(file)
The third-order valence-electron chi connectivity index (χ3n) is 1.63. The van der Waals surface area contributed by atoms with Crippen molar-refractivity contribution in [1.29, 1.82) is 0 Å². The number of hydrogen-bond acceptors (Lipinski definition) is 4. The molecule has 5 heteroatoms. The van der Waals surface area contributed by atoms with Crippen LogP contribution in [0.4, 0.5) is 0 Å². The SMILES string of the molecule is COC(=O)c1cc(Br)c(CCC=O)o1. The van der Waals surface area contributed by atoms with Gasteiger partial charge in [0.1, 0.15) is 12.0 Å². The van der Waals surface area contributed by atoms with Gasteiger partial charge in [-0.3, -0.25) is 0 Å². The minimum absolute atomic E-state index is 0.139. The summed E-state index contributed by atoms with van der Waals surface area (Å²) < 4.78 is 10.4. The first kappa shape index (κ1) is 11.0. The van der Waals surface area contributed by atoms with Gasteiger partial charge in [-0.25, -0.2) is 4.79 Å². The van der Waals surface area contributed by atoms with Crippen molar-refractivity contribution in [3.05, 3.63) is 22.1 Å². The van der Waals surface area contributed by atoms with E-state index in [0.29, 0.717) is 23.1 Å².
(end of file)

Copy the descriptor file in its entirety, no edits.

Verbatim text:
The third-order valence-electron chi connectivity index (χ3n) is 1.63. The van der Waals surface area contributed by atoms with Crippen molar-refractivity contribution in [1.29, 1.82) is 0 Å². The number of hydrogen-bond acceptors (Lipinski definition) is 4. The molecule has 5 heteroatoms. The van der Waals surface area contributed by atoms with Crippen LogP contribution in [0.4, 0.5) is 0 Å². The SMILES string of the molecule is COC(=O)c1cc(Br)c(CCC=O)o1. The van der Waals surface area contributed by atoms with Gasteiger partial charge in [0.1, 0.15) is 12.0 Å². The van der Waals surface area contributed by atoms with Gasteiger partial charge in [-0.3, -0.25) is 0 Å². The minimum absolute atomic E-state index is 0.139. The summed E-state index contributed by atoms with van der Waals surface area (Å²) < 4.78 is 10.4. The first kappa shape index (κ1) is 11.0. The van der Waals surface area contributed by atoms with Gasteiger partial charge in [-0.25, -0.2) is 4.79 Å². The van der Waals surface area contributed by atoms with Crippen molar-refractivity contribution in [3.05, 3.63) is 22.1 Å². The van der Waals surface area contributed by atoms with E-state index in [0.29, 0.717) is 23.1 Å².